This post is part of a blog series in which I review books I’ve read—and then give them away to one lucky reader when I’m finished! In part because I love to share the books I’ve loved myself; and in part because I sure don’t need to keep all the books I’ve read. If you’d like to recommend a book for me to review, feel free to contact me.
Also, before I begin…I have a confession. I launched this book review series this spring and promptly got hung up on book two. The reasons are complex. I got busy. I sort of forgot for a while. And also? I loved this cookbook, and didn’t want to give it away just yet. I’ve solved this problem by remembering I can just buy a second one to give away. Doh. If I had thought of this (stupidly) simple solution earlier, you would have already known about this fabulous cookbook by now…and for that I am sorry.
I’m going to brush my shame and regrets aside, now, and tell you about the book.
The Soup Club Cookbook is a book written by four friends who decided to form a soup club. Each one would take turns cooking a huge batch of soup and delivering it to the other club members one week, then sit back for three weeks as soup was delivered to her family. After taking turns for a few years and loving it, they decided to share the concept—and the recipes—in this delightful cookbook.
The pictures are gorgeous, and I immediately fell madly in love with the HUGE recipes for soup. You know, the amazing secret of the double batch and all. Even if you don’t form a soup club (I’ll tell you about my modified version in a minute), you’ll find no shortage of hungry mouths to devour your soup—I’ve made a half a dozen of them already. Some of them I packaged and froze the leftovers for Jon and I (which makes soup & hot sandwiches a simple staple in our weekly meal plan, especially in winter!). You know what else soup is good for? Giving away. I shared a batch of Yellow Split Pea Soup with my husband’s grandparents while they were recovering from a hospital visit, and brought a jar of Cuban Black Bean Soup to some friends after they had a baby.
I’ll be totally honest—the idea of a soup club as outlined in the book doesn’t thrill me. I love the idea of sharing dinners, but committing to a schedule of making a huge pot of soup each month isn’t super realistic for me right now. (It’s an all-afternoon project to make one of these soups, at least the way I cook.) But a friend and I have come up with a delightful alternative: a soup club of two. My friend Mollee and I plan to get together about once a month, and make a huge batch of soup together. The process goes a lot faster with two people, plus we have tons of fun chatting and catching up as we cook. (Isn’t cooking with friends the greatest? This book can be a new excuse to do it.) Aside from the benefits of not cooking alone, each of us goes home with about a gallon of soup, plenty for several dinners.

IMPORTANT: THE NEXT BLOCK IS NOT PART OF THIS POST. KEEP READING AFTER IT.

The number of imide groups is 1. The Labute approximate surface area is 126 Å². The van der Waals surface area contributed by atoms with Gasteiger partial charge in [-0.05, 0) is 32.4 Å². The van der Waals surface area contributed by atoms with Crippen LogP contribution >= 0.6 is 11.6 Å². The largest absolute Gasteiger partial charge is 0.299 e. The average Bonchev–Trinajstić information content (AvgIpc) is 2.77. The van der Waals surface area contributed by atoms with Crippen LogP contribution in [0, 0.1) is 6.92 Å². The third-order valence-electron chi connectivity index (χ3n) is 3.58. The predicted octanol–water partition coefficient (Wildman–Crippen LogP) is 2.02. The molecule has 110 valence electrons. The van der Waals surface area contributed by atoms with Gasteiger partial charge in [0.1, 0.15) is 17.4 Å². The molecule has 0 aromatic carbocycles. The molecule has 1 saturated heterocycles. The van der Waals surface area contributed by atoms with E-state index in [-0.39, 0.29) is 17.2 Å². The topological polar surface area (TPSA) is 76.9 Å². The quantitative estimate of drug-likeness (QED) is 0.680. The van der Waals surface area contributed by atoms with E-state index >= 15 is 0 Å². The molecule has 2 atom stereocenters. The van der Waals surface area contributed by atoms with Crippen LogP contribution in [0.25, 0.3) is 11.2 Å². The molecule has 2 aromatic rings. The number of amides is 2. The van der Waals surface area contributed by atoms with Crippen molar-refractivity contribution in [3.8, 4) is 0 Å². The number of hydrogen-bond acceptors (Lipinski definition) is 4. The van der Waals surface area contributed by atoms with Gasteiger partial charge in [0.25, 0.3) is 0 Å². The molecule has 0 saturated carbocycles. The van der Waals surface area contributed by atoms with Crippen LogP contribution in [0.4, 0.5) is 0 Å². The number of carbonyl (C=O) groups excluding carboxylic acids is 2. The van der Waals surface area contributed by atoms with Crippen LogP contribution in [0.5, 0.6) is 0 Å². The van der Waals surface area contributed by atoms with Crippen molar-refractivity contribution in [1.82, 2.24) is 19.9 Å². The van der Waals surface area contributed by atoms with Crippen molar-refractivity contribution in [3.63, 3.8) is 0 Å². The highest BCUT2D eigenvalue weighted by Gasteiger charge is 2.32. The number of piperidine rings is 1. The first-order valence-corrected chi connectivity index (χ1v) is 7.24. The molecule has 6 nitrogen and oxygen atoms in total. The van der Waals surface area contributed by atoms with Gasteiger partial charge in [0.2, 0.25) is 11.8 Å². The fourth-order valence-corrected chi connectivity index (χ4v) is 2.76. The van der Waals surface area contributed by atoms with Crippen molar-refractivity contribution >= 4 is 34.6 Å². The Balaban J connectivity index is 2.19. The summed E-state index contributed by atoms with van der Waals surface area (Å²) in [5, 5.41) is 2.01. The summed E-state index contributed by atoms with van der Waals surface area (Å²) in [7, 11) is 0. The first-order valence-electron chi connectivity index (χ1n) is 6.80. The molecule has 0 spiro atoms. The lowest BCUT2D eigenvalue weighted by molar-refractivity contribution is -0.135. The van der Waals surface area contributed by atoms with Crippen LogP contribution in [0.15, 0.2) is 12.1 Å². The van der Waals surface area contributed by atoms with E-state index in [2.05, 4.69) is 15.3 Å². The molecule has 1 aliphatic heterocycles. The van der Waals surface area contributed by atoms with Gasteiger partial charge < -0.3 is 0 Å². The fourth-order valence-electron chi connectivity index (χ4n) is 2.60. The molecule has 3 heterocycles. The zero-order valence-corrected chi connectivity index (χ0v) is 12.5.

I love the way the cookbook is organized—aside from the obvious soup recipes (like Roasted Broccoli Soup, Winter Corn Chowder, Red Lentil Curry and Post-Thanksgiving Turkey and White Bean Soup), you’ll get ideas and recipes for soup toppings (like homemade Crème Fraîche and DIY croutons) you’ll also get tips on cooking in large batches, recommendations for saving money and cooking seasonally, and a bonus bunch of non-soup recipes in the back of the book that lend themselves well for completing your soup meals, like quick breads and salads. On my short-list of recipes to make next are Cheddar Cornbread, Herbed Quinoa and Maple Butter Carrots.
I found this cookbook to be delightfully flexible in its uses in my kitchen. (Clearly, or I wouldn’t have so selfishly kept it to myself for half a year!) Whether you are looking to get more social with a cooking club, or you plan to use it yourself, this collection of recipes won’t disappoint.
Giveaway has ended